Turning to our acquisition strategy, we continue to prioritize profitable growth through our proven strategy of acquiring well-run installers of insulation and complementary building products. During the 2021 first quarter, we acquired a Washington-based provider of insulation installation services to residential customers throughout Washington, Oregon and Idaho with annual revenue over $34 million.

Since the first quarter ended, we have completed two additional acquisitions, a Southern California-based commercial installation fireproofing and ceiling system installer and in Colorado Springs based installer of fiberglass in spray foam insulation to residential and multi-family customers. The three acquisitions we have completed to-date 2021 represents approximately $65 million of annual revenues. We feel confident, that we will exceed the targeted $100 million of acquired revenue for 2021.

While the February winter storms impacted our sales during the quarter, we are encouraged by the housing trends for 2021, as a generational shift in demand among millennials is increasing the demand for entry level housing and the supply of existing homes remains tight supporting the demand for move-up and custom homes.

Finally, I'd like to address the material supply environment. During the first quarter, we experienced unprecedented material supply shortages for a variety of products used across our installation services. At the start of the year, the installation supply chain was already tight, and the February winter storms temporarily worsened the environment. Facilities at two of our main fiberglass Insulation suppliers went temporarily offline forcing us to buy installation through distributors as well as local retailers to meet customer demand. In addition, materials needed for spray foam applications were in short supply after the storms, as chemicals processing facilities went offline.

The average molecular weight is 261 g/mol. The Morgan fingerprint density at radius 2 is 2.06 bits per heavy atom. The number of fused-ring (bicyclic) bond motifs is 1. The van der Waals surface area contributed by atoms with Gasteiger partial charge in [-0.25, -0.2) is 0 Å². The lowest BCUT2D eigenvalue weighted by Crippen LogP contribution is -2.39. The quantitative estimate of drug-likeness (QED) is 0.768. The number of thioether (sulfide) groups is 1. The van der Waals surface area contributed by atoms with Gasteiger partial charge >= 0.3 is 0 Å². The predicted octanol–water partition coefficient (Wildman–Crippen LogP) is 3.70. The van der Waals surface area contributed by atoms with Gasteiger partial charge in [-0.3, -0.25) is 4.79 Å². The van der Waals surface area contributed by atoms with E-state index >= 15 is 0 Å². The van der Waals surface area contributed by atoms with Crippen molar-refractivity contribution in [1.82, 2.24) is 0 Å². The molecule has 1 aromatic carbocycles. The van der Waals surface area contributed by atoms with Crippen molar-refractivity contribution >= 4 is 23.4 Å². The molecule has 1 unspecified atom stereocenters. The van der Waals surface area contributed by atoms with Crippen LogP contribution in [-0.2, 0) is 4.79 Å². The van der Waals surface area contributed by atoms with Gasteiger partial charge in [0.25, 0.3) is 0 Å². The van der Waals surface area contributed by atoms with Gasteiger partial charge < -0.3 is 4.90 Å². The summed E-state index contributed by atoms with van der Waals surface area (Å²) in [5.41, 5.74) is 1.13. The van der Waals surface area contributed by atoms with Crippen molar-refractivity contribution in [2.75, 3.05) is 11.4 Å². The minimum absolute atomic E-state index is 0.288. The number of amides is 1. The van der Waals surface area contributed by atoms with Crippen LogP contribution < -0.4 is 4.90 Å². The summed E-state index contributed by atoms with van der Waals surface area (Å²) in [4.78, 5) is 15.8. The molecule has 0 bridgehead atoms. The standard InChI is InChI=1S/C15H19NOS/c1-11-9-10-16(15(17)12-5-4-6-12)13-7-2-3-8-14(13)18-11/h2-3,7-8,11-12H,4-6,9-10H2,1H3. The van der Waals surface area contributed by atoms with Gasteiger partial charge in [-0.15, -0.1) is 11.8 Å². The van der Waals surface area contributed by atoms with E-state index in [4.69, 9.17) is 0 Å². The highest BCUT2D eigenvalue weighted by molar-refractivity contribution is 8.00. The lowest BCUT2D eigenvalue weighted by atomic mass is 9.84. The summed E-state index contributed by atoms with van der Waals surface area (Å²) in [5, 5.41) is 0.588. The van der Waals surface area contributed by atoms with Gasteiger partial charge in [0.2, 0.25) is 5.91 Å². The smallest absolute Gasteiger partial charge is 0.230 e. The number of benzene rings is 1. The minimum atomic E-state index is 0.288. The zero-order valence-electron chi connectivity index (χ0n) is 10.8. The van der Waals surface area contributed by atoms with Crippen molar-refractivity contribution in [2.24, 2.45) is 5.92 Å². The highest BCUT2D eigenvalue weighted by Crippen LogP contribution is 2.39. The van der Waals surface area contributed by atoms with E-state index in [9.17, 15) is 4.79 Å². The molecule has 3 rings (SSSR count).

While our ability to source fiberglass in spray foam had the most significant impact on our financial performance during the quarter, it is important to note that we saw constraints across many of the materials and supplies we used for our installation services. As a result, we estimate the supply chain disruption impacted first quarter gross profit and adjusted EBITDA by at least $2 million and affected our ability to complete spray foam installation work with certain customers in some instances turning away work due to a lack of spray foam materials. Supply chain efficiencies have steadily improved during April and into May. Relative to the first quarter of 2021, but we expect the supply chain to be tight over the remainder of the year for many of the materials and products used throughout our installation work.